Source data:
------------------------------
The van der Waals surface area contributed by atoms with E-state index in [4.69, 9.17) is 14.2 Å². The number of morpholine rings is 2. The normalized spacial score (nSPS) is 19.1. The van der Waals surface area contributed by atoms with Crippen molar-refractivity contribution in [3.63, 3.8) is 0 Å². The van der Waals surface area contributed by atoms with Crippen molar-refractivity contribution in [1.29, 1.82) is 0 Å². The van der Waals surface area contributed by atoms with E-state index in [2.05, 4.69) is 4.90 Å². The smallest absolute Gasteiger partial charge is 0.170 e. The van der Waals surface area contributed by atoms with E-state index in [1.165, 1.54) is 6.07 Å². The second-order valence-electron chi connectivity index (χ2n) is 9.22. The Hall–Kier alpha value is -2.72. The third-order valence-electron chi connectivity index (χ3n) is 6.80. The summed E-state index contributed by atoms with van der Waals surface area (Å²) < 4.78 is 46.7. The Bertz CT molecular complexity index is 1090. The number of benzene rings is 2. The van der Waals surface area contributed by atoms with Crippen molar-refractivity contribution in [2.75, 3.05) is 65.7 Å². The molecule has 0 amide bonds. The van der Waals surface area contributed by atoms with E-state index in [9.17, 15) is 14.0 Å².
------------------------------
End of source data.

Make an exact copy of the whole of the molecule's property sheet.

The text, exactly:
The van der Waals surface area contributed by atoms with E-state index in [4.69, 9.17) is 14.2 Å². The number of morpholine rings is 2. The normalized spacial score (nSPS) is 19.1. The van der Waals surface area contributed by atoms with Crippen molar-refractivity contribution in [3.63, 3.8) is 0 Å². The van der Waals surface area contributed by atoms with Crippen molar-refractivity contribution in [1.29, 1.82) is 0 Å². The van der Waals surface area contributed by atoms with E-state index in [2.05, 4.69) is 4.90 Å². The smallest absolute Gasteiger partial charge is 0.170 e. The van der Waals surface area contributed by atoms with E-state index in [1.165, 1.54) is 6.07 Å². The second-order valence-electron chi connectivity index (χ2n) is 9.22. The Hall–Kier alpha value is -2.72. The third-order valence-electron chi connectivity index (χ3n) is 6.80. The summed E-state index contributed by atoms with van der Waals surface area (Å²) < 4.78 is 46.7. The Bertz CT molecular complexity index is 1090. The number of benzene rings is 2. The van der Waals surface area contributed by atoms with Crippen molar-refractivity contribution in [2.75, 3.05) is 65.7 Å². The molecule has 0 amide bonds. The van der Waals surface area contributed by atoms with E-state index in [9.17, 15) is 14.0 Å².